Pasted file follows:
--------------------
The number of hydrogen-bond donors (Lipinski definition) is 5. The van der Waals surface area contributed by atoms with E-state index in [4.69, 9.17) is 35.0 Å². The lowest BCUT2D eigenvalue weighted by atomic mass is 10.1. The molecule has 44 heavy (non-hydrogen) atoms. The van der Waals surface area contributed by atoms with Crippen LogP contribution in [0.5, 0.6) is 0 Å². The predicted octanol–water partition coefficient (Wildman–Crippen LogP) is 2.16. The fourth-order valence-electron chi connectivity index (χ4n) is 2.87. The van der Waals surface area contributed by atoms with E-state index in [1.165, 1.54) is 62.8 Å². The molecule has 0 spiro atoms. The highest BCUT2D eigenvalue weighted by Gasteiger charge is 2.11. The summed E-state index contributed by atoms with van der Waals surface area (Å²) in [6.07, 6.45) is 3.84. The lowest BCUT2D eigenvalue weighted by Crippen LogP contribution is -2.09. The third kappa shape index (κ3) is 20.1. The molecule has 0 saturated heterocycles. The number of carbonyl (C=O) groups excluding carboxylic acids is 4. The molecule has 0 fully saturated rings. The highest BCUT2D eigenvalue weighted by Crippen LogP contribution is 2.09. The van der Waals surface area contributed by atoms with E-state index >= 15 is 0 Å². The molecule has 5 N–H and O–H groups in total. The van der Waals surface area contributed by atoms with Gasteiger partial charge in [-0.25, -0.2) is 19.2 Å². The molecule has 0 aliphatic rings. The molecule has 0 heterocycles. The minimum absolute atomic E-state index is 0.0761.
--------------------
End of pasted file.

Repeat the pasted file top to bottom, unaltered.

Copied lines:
The number of hydrogen-bond donors (Lipinski definition) is 5. The van der Waals surface area contributed by atoms with E-state index in [4.69, 9.17) is 35.0 Å². The lowest BCUT2D eigenvalue weighted by atomic mass is 10.1. The molecule has 44 heavy (non-hydrogen) atoms. The van der Waals surface area contributed by atoms with Crippen LogP contribution in [0.5, 0.6) is 0 Å². The predicted octanol–water partition coefficient (Wildman–Crippen LogP) is 2.16. The fourth-order valence-electron chi connectivity index (χ4n) is 2.87. The van der Waals surface area contributed by atoms with E-state index in [1.165, 1.54) is 62.8 Å². The molecule has 0 spiro atoms. The highest BCUT2D eigenvalue weighted by Gasteiger charge is 2.11. The summed E-state index contributed by atoms with van der Waals surface area (Å²) in [6.07, 6.45) is 3.84. The lowest BCUT2D eigenvalue weighted by Crippen LogP contribution is -2.09. The third kappa shape index (κ3) is 20.1. The molecule has 0 saturated heterocycles. The number of carbonyl (C=O) groups excluding carboxylic acids is 4. The molecule has 0 fully saturated rings. The highest BCUT2D eigenvalue weighted by Crippen LogP contribution is 2.09. The van der Waals surface area contributed by atoms with E-state index >= 15 is 0 Å². The molecule has 5 N–H and O–H groups in total. The van der Waals surface area contributed by atoms with Gasteiger partial charge in [-0.25, -0.2) is 19.2 Å². The molecule has 0 aliphatic rings. The molecule has 0 heterocycles. The minimum absolute atomic E-state index is 0.0761.